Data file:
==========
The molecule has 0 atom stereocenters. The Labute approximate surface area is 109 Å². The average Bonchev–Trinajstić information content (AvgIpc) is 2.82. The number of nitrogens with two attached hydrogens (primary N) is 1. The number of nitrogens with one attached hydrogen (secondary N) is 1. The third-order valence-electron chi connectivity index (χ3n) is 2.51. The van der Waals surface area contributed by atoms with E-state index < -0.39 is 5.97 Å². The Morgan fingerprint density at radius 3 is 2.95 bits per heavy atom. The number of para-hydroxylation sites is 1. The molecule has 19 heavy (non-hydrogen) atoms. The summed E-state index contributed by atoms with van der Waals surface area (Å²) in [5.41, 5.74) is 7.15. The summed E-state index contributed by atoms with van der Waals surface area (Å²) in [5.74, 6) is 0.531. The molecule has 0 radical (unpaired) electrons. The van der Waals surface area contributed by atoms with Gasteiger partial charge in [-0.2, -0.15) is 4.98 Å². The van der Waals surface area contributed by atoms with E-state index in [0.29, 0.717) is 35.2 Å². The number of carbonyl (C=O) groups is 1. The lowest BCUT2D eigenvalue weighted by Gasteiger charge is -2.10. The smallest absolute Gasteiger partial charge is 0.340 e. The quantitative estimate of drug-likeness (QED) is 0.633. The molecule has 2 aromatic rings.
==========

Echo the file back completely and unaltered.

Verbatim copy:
The molecule has 0 atom stereocenters. The Labute approximate surface area is 109 Å². The average Bonchev–Trinajstić information content (AvgIpc) is 2.82. The number of nitrogens with two attached hydrogens (primary N) is 1. The number of nitrogens with one attached hydrogen (secondary N) is 1. The third-order valence-electron chi connectivity index (χ3n) is 2.51. The van der Waals surface area contributed by atoms with E-state index < -0.39 is 5.97 Å². The Morgan fingerprint density at radius 3 is 2.95 bits per heavy atom. The number of para-hydroxylation sites is 1. The molecule has 19 heavy (non-hydrogen) atoms. The summed E-state index contributed by atoms with van der Waals surface area (Å²) in [5.41, 5.74) is 7.15. The summed E-state index contributed by atoms with van der Waals surface area (Å²) in [5.74, 6) is 0.531. The molecule has 0 radical (unpaired) electrons. The van der Waals surface area contributed by atoms with Gasteiger partial charge in [-0.2, -0.15) is 4.98 Å². The van der Waals surface area contributed by atoms with E-state index in [0.29, 0.717) is 35.2 Å². The number of carbonyl (C=O) groups is 1. The lowest BCUT2D eigenvalue weighted by Gasteiger charge is -2.10. The smallest absolute Gasteiger partial charge is 0.340 e. The quantitative estimate of drug-likeness (QED) is 0.633. The molecule has 2 aromatic rings.